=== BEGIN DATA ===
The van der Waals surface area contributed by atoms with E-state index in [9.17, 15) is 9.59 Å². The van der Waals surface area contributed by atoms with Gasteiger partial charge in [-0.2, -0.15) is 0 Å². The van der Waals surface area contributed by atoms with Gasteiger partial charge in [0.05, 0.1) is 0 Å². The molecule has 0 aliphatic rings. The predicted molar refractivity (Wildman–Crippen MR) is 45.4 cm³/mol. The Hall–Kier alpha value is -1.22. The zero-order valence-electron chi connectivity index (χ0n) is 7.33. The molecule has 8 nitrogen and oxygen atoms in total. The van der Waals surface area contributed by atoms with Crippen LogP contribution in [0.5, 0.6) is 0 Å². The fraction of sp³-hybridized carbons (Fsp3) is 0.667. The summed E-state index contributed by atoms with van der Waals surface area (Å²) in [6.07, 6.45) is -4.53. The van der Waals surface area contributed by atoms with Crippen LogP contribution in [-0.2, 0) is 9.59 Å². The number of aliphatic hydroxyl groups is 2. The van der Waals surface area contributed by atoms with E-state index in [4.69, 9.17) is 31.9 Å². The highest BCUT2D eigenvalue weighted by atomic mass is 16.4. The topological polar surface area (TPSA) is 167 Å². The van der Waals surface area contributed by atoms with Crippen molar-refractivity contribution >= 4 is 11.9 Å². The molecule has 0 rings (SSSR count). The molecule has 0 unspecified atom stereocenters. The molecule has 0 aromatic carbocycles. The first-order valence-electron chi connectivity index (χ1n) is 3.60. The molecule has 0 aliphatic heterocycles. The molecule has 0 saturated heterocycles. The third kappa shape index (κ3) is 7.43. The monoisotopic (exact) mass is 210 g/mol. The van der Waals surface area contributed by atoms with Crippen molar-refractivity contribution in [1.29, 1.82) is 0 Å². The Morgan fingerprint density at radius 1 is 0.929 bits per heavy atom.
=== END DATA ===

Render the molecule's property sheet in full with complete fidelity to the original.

The van der Waals surface area contributed by atoms with E-state index in [9.17, 15) is 9.59 Å². The van der Waals surface area contributed by atoms with Gasteiger partial charge in [-0.2, -0.15) is 0 Å². The van der Waals surface area contributed by atoms with Gasteiger partial charge in [0.05, 0.1) is 0 Å². The molecule has 0 aliphatic rings. The predicted molar refractivity (Wildman–Crippen MR) is 45.4 cm³/mol. The Hall–Kier alpha value is -1.22. The zero-order valence-electron chi connectivity index (χ0n) is 7.33. The molecule has 8 nitrogen and oxygen atoms in total. The van der Waals surface area contributed by atoms with Crippen LogP contribution in [0.5, 0.6) is 0 Å². The fraction of sp³-hybridized carbons (Fsp3) is 0.667. The summed E-state index contributed by atoms with van der Waals surface area (Å²) in [6.07, 6.45) is -4.53. The van der Waals surface area contributed by atoms with Crippen LogP contribution in [-0.2, 0) is 9.59 Å². The number of aliphatic hydroxyl groups is 2. The van der Waals surface area contributed by atoms with E-state index in [4.69, 9.17) is 31.9 Å². The highest BCUT2D eigenvalue weighted by atomic mass is 16.4. The topological polar surface area (TPSA) is 167 Å². The van der Waals surface area contributed by atoms with Crippen molar-refractivity contribution >= 4 is 11.9 Å². The molecule has 0 rings (SSSR count). The molecule has 0 unspecified atom stereocenters. The molecule has 0 aromatic carbocycles. The first-order valence-electron chi connectivity index (χ1n) is 3.60. The molecule has 0 aliphatic heterocycles. The molecule has 0 saturated heterocycles. The third kappa shape index (κ3) is 7.43. The monoisotopic (exact) mass is 210 g/mol. The van der Waals surface area contributed by atoms with Crippen molar-refractivity contribution in [1.29, 1.82) is 0 Å². The Morgan fingerprint density at radius 1 is 0.929 bits per heavy atom.